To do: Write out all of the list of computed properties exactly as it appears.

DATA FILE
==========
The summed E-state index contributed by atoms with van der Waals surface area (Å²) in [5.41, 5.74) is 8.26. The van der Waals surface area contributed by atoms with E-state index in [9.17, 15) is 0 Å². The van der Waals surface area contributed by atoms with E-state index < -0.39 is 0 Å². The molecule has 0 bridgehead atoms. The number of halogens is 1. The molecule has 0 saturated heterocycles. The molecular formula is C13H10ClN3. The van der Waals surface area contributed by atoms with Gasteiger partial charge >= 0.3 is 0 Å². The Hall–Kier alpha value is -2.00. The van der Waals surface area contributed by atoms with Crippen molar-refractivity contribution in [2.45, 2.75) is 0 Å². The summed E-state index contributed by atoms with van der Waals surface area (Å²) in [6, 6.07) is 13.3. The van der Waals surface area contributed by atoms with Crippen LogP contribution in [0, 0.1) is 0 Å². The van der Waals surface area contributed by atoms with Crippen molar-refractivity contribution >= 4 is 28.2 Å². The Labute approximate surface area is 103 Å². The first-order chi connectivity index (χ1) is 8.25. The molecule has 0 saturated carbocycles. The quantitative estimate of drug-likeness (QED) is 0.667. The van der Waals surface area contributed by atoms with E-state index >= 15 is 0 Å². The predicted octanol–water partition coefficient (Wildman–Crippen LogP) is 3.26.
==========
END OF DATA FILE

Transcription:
The summed E-state index contributed by atoms with van der Waals surface area (Å²) in [5.41, 5.74) is 8.26. The van der Waals surface area contributed by atoms with E-state index in [9.17, 15) is 0 Å². The van der Waals surface area contributed by atoms with E-state index < -0.39 is 0 Å². The molecule has 0 bridgehead atoms. The number of halogens is 1. The molecule has 0 saturated heterocycles. The molecular formula is C13H10ClN3. The van der Waals surface area contributed by atoms with Gasteiger partial charge >= 0.3 is 0 Å². The Hall–Kier alpha value is -2.00. The van der Waals surface area contributed by atoms with Crippen molar-refractivity contribution in [2.45, 2.75) is 0 Å². The summed E-state index contributed by atoms with van der Waals surface area (Å²) in [6, 6.07) is 13.3. The van der Waals surface area contributed by atoms with Crippen LogP contribution in [0, 0.1) is 0 Å². The van der Waals surface area contributed by atoms with Crippen molar-refractivity contribution >= 4 is 28.2 Å². The Labute approximate surface area is 103 Å². The first-order chi connectivity index (χ1) is 8.25. The molecule has 0 saturated carbocycles. The quantitative estimate of drug-likeness (QED) is 0.667. The van der Waals surface area contributed by atoms with E-state index >= 15 is 0 Å². The predicted octanol–water partition coefficient (Wildman–Crippen LogP) is 3.26.